Behind The Scenes At The 2016 Mazda MX-5 Miata Long Lead Preview

Jack Baruth
by Jack Baruth

To say that the global preview for the new MX-5 was “exclusive” would be like calling the Moon “rarely visited”. Only eight North American journalists had the chance to drive one of just four available cars over the course of two days. The good news is that we each got nearly two hours in the “ND”, all on mostly empty roads and without a drive partner.

The better news is that I got an additional two hours to interview key management and engineering personnel from Mazda after my drive. I didn’t get all the answers I wanted, but I got a few that you won’t get anywhere else — at least not yet.

You can see my review of the MX-5 in right-hand-drive, 1.5-liter, JDM (yo) form here. Due to space limitations, however, that article doesn’t include several interview tidbits and additional information. So, without further ado:

  • As part of the efforts to reduce weight and lower the polar moment of inertia, the roll hoops and their supporting structure are now made from aluminum. Since this makes welding a competition rollcage a tricky business, the MX-5s that are being used in the new Global MX-5 Cup will have a steel structure in place of the aluminum one — but what does this mean for future generations of Spec Miata and other road-car-into-race-car series?
  • Part of the new MX-5’s responsiveness comes from a lighter flywheel. This is an old trick to increase the perceived power of a car, but it always comes at the cost of low-speed driveability and NVH. To cut down on the resulting vibration, there are fifty-gram damping weights mounted on the differential. How light is the flywheel? Mazda wouldn’t say. They did show an engineering diagram that appears to suggest that the weight savings comes from machining the outer rim with oval depressions. The flywheel in the NC was 16.2 pounds; street/race flywheels from the aftermarket can be as low as half that. My guess: fourteen pounds.
  • However, Mazda did disclose that the flywheel is single-mass instead of dual-mass/rubber-damped.
  • In conversations with the drivetrain engineer, he specifically declined to state that the much lighter, aluminum case rear differential has the same power handling capacity as the old one. He was only willing to state that it was the same for both engines and that it had been engineered to handle the two-liter, which has slightly more torque (148 lb-ft vs. 141 lb-ft) than before.
  • The suspension is single-rate sprung and very soft, which I think is a good thing. This car rides pretty well for the size and weight.
  • There’s more legroom in this Miata than there was in its predecessor, and I never felt cramped during my two-hour drive. With that said, I have short legs for my height, and usually wear a thirty-two or thirty-three inch inseam. What about headroom? Although the driver sits twenty millimeters lower, the windshield’s lower as well. I had no trouble sitting in such a fashion as to align my eyes with the sunshades. Tall drivers beware. This might be particularly true with the top up; it’s lower profile than it was in the NC.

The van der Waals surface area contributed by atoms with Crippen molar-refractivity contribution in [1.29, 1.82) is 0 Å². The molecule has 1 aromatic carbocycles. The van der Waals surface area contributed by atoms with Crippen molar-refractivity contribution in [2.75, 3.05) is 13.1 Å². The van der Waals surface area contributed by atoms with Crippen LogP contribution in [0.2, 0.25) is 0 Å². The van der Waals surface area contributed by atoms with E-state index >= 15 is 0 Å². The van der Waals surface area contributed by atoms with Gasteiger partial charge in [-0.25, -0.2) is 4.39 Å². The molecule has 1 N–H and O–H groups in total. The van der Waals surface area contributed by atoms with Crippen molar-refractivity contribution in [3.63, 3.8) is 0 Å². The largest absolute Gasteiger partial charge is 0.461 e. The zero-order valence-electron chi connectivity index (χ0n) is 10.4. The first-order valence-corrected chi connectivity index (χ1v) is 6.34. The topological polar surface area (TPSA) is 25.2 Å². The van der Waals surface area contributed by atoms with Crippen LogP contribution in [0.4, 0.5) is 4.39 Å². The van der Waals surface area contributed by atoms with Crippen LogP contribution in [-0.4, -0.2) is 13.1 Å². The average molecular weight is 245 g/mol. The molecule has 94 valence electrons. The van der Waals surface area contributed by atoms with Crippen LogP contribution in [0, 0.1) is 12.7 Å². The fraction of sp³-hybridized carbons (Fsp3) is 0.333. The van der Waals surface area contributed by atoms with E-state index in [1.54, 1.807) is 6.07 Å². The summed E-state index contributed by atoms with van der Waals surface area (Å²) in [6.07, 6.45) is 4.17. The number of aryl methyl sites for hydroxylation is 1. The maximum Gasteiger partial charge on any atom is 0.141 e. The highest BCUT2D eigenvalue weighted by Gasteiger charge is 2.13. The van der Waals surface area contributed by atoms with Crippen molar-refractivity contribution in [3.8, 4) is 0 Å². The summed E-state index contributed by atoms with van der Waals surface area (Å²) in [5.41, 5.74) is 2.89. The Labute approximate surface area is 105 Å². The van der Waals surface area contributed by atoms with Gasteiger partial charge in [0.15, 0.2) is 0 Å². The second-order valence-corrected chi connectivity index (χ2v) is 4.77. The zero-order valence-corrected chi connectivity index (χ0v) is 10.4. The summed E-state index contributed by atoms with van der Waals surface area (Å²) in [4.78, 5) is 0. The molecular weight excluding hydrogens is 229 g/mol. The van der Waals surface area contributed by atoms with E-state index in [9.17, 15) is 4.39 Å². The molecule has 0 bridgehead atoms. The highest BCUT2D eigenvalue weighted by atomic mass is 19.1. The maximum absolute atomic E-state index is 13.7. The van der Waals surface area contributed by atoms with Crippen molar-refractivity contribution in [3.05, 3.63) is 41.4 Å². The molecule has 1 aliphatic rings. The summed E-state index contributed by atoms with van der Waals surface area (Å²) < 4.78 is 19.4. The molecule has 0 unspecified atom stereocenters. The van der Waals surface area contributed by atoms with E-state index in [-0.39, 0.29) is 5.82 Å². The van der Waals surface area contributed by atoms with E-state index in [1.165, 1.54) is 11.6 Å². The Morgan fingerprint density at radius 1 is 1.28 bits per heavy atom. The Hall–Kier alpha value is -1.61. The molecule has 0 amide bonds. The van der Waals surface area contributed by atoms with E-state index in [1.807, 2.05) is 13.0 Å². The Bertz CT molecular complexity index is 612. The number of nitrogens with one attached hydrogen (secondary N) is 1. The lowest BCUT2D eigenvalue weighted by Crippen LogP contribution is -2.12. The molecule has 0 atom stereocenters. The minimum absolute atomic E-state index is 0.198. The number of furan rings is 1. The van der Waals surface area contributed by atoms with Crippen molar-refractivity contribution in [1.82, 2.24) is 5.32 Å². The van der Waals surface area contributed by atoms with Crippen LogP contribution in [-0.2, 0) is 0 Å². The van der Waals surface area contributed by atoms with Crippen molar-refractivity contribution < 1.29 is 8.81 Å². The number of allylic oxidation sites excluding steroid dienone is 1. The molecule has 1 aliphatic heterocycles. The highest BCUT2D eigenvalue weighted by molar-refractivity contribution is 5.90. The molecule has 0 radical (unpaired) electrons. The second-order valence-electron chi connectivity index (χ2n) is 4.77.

While the Internet is already foaming at the mouth about the 155-horsepower rating for the SKYACTIV two-liter, I continue to believe this is the best Miata in history and very much worth the money, assuming it costs at least one penny less than a Boxster 2.7. Not that the Boxster is as fun to drive, sad to say. Regardless of the power, if you want to be one of the early adopters, my recommendation would be to get in line now.

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  • Eventualhorizon Eventualhorizon on Feb 03, 2015

    This is awesome. I haven't really followed any of the pre-release buildup so I wasn't expecting it to be so light. 2200 lbs is amazing for a car with the everyday driveability of an mx-5. For comparison my 72 240z with no safety features, ac or power anything is 2450 lbs. It is a shame that they didn't get more power out of the 2.0 but that should be curable with aftermarket add ons. Perhaps they are leaving room for future model upgrades. edit:forgot to add... one thing that would be interesting on such a light car would be a manual steering option/epas delete.

  • Wheatridger Wheatridger on Feb 04, 2015

    JB, I feel your pain about the MIata's low ceiling. I might have found some excuse to buy one, if only I wasn't stuck staring right at the sun visors. That seemed to defeat the purpose of an "open car." I had no such problem back in the late Sixties, in my Fiat 1500 Cabriolet! But then I'm built like a fireplug, sometimes seeming taller sitting down. Short arms don't favor the laid-back cruiser seat settings, so I sit upright, stuck under a low roof. In many cars, I feel like a nut in a cracker. Designers really don't like to size cars for us, and it shows. Yesterday I sat in the new Golf, which has had its height lowered by an inch. All of it came out of the roof, I'd say. The front cabin felt much smaller than before. It made my Mk V feel like a Checker cab, but I like that feeling. Not only do I see to drive, I like to drive to see. After owning four GTIs, this is the first time when I've felt that the new model was off the table for me.

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